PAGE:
On the basis of sex includes, but is not limited to, discrimination on the basis of pregnancy, false pregnancy, termination of pregnancy, or recovery therefrom, childbirth or related medical conditions, sex stereotyping, and gender identity.

Sex stereotypes means stereotypical notions of masculinity or femininity, including expectations of how individuals represent or communicate their gender to others, such as behavior, clothing, hairstyles, activities, voice, mannerisms, or body characteristics. These stereotypes can include the expectation that individuals will consistently identify with only one gender and that they will act in conformity with the gender-related expressions stereotypically associated with that gender. Sex stereotypes also include gendered expectations related to the appropriate roles of a certain sex.

Boom.  Now go forth and proudly vote for Democrats, up and down the ticket.  Because there is a difference.  A real difference.

 

The Law Nerd Manifesto, or Email from Thomson Reuters Shows Why We Need Government-Hosted, Boolean-Searchable, Free, Public Access to Caselaw.

We pay a couple thousand dollars a month to Thomson Reuters — owners of the Westlaw database — for the privilege of searching and retrieving decisions by the federal and state judges who are paid from our tax dollars to decide the cases in our public justice system.  Even though these decisions are the backbone of our common law — that is, precedent-based — legal system, We The People don’t have effective access to them without paying the couple-thousand dollars a month for a Westlaw or Lexis subscription.  You could go to a law library and do old fashioned dead-trees book research but, among other things, you’d be reading books published by Thomson Reuters, and you could not remotely afford to purchase these books on your own.   And access to those privately-published, drop-dead-expensive books depends on having access to a law library; they’re not generally available at your average public library.

There are cheaper services, but they are far less comprehensive, so you could never be sure you are searching everything your opponent is or the judge expects you to.  The only publicly available service is PACER which has no full text search function, and charges 10 cents a page to download decisions.  You can only search by case “type” and then just guess which cases have relevant decisions.  There is simply no way it could replace the full-text Boolean search capability of Westlaw or Lexis.

So mostly we just grumble and open a vein each month, while Thomson Reuters and Lexis/Nexis make large piles of money being the gatekeepers of our judicial system.

Then we get an email like this:

To our customers:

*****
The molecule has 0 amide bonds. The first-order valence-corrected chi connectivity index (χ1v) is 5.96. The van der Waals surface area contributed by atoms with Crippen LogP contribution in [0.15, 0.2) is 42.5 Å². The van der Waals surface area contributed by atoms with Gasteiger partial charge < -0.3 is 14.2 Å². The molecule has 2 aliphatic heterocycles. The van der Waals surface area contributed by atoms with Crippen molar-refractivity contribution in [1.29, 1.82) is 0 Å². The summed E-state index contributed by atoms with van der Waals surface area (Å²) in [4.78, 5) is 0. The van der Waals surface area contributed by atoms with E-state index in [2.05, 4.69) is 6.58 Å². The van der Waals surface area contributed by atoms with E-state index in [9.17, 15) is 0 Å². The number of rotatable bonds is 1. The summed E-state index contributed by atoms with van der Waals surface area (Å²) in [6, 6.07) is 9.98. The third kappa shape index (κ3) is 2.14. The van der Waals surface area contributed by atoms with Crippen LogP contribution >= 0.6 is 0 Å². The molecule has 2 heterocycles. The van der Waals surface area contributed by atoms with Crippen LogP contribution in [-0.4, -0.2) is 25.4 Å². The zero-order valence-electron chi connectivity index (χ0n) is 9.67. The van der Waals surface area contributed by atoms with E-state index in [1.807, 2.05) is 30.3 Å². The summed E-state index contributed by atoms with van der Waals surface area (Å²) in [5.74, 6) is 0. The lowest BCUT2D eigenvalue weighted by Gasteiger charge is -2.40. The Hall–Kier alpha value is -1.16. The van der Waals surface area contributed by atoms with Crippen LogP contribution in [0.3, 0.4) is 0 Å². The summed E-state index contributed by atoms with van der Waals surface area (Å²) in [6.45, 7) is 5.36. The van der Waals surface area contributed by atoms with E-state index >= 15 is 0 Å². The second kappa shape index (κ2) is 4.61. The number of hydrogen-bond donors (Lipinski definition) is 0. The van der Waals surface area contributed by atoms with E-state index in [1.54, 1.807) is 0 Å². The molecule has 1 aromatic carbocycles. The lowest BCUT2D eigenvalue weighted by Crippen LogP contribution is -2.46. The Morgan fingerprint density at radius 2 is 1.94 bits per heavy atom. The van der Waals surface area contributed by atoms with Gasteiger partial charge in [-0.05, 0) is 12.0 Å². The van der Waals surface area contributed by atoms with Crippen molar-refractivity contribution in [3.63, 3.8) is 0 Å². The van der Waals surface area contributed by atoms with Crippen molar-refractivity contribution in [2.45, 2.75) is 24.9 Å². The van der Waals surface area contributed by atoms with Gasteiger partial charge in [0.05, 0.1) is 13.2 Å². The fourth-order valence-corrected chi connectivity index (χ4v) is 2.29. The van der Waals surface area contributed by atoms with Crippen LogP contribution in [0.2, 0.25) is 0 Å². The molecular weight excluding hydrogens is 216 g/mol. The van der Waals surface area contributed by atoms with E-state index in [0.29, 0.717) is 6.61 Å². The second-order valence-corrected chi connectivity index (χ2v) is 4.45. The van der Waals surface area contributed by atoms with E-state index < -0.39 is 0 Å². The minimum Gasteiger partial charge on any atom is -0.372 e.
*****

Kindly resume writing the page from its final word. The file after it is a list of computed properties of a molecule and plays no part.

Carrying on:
As part of our commitment to transparency, I wanted to alert you to some errors related to publishing cases in Westlaw® and our print volumes that we have now corrected.

In March, Thomson Reuters became aware that small portions of text were missing[*] in a number of new cases posted to Westlaw due to the introduction of an upgrade to our PDF conversion process in November 2014.

. . .

Our analysis[**] of the cases found that none of these issues resulted in any change to the meaning of the law. To provide clarity, we are posting examples of the issues, as well as a listing of all corrected cases, here. We will post all affected cases with corrections highlighted within the text.

. . .

We are very aware of our crucial role in supporting the U.S. legal system, and there is nothing more important to us than delivering the best possible solutions and customer service to you.[***] Please accept our apologies for our errors. We are very sorry for the inconvenience.

Sincerely,

Andy Martens
Global Head of Product & Editorial

So for the thousands we and millions of other lawyers pay them each month, we can’t even get a reliable account of the cases that constitute the written record of the American judicial system.  And this is just the errors Thomson Reuters has “become aware” of.

At this point in the evolution of document formatting and search technology, there is no reason why the following system shouldn’t be in place:

  1. All judicial decisions online in fully-searchable format.
  2. A taxpayer-funded, free, public database that permits full-text Boolean searches, that is, that permits any American with access to the internet to do the legal research necessary to understand our legal system.

Call it The Law Nerd Manifesto.

*********

*And by “missing” we mean “the case no longer reads the way it was written by the judge.”

**And by “analysis” we mean “frantic ass-covering maneuvers.”

***”Well, almost nothing.  We also like rolling around like Scrooge McDuck in the massive piles of cash we reap from publishing THE CASES THAT CONSTITUTE OUR JUDICIAL SYSTEM.  Bwaahahahahahahaaaaaaaaaaaaaa!”